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Papa, Can You Hear Me Sing

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Papa, Can You Hear Me Sing
Papa, Can You Hear Me Sing.jpg
Directed by Yu Kanping
Music by Su Rui
Release date
  • 1983 (1983)
Country Taiwan
Language Mandarin

Papa, Can You Hear Me Sing (Chinese: 搭錯車) is a 1983 Taiwanese musical film directed by Yu Kanping (虞戡平) starring Sun Yueh (孫越) and Linda Liu (劉瑞琪).[1] This film was released 8 times in Taiwan and 11 times in Hong Kong and won 4 Golden Horse Awards.[2] The theme song Any Empty Wine Bottles For Sale (Chinese: 酒矸倘賣無) by Su Rui is also famous.

Da Cuo Cue (搭错车)(2005) is a popular 22 episodes TV series produced in Mainland China rewritting the film plot starring Li Xuejian (李雪健) and Li Lin (李琳).[3]

Plot

The movie centres around the lives of a speech-impaired army veteran and his adopted daughter. He works as a bottle recycler either buying used bottles or picking up discarded bottles with his tricycle wagon. He lives within a shanty ghetto part of the city with his woman companion who is dependent on him bringing back a bottle of saki every evening. He is affectionately known as "Uncle" in the ghetto.

One morning, on one of his daily collection trips, he chanced upon an abandoned baby girl in a basket with an attached note that says "Please give baby Mei a good home." He brings baby Mei home to raise as his own.

However, his companion is visibly upset with the presence of baby Mei and with the attention he lavishes on baby Mei. The next evening, rather than his usual spending a portion of his daily proceeds on a bottle of saki, he decides to buy a can of powdered condensed milk for his adopted baby.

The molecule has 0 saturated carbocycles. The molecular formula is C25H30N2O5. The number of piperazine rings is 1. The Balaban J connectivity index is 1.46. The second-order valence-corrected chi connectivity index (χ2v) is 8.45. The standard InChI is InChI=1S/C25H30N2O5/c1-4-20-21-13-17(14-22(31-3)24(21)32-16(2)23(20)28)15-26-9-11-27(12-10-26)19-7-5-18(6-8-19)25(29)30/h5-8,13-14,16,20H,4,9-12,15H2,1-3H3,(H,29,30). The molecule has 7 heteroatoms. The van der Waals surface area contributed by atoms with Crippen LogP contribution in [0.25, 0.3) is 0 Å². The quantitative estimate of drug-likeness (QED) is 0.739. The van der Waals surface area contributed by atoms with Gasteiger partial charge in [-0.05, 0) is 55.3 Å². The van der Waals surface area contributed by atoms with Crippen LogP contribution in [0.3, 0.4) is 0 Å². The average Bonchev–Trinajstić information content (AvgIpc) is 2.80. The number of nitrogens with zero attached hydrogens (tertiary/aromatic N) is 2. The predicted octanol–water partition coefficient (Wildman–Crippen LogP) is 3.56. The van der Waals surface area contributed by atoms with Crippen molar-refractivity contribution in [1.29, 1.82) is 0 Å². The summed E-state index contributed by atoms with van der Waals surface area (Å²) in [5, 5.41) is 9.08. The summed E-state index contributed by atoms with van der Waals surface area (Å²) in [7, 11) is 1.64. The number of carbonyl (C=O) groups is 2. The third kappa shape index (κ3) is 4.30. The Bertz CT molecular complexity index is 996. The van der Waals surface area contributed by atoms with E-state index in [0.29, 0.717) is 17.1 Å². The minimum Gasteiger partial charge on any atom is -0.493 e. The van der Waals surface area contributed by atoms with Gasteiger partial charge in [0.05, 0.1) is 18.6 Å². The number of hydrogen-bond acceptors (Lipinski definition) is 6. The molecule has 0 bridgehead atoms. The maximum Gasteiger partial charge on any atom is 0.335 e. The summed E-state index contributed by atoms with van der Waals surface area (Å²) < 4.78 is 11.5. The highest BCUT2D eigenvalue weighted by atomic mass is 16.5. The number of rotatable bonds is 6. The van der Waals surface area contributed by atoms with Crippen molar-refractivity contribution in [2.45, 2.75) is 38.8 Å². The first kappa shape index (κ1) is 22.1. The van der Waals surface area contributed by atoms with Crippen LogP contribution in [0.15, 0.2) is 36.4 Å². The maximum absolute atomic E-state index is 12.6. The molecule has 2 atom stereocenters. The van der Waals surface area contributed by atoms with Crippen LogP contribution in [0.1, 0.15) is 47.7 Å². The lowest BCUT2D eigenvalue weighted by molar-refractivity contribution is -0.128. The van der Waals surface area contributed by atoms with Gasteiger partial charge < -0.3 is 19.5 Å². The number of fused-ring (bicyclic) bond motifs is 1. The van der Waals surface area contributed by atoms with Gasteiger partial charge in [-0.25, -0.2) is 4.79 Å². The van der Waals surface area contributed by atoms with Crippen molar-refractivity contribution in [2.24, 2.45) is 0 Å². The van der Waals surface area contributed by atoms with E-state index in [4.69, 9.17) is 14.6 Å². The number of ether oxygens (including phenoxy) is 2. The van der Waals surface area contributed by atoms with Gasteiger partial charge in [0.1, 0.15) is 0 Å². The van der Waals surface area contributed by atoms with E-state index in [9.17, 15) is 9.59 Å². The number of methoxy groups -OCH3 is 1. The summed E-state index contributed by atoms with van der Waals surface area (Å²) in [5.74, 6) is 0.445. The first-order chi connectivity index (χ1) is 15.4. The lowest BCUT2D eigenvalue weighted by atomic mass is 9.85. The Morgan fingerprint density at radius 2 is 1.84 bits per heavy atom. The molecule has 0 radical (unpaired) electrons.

On reaching home, his enthusiasm is dashed along with the can of condensed milk his companion throws on the floor when his companion discovers she would have no saki but milk for the evening. His companion grows violent and bruises his eye. The next evening, on his return, he enthusiastically brings home a bottle of saki, but his home is silent. His companion had decided to leave him and had left baby Mei with a neighbour.

Mei's adopted father dotes on her and makes her the centre of his life. Her neighbourhood is also very protective of her. Along with the joys and travails of the shanty neighbourhood Mei shared with her father, she grows up into a beautiful young woman.

Mei meets a singer-songwriter and they traverse the bar scene as a singing couple. They are talent-spotted by a record producer-manager who is looking out for new blood to replace his aging artiste. However the record producer only wants Mei, not her composer boyfriend.

Mei signs a contract with the producer as her manager. Her manager reinvents Mei's image by masking her native and Taiwanese Hokkien linguistic origins but portraying her as a product of a rich and respectable family who has since emigrated to the United States but that Mei had decided to stay behind to pursue her singing career. In doing that, her manager decided to sever her ties to her family, ghetto and native origins.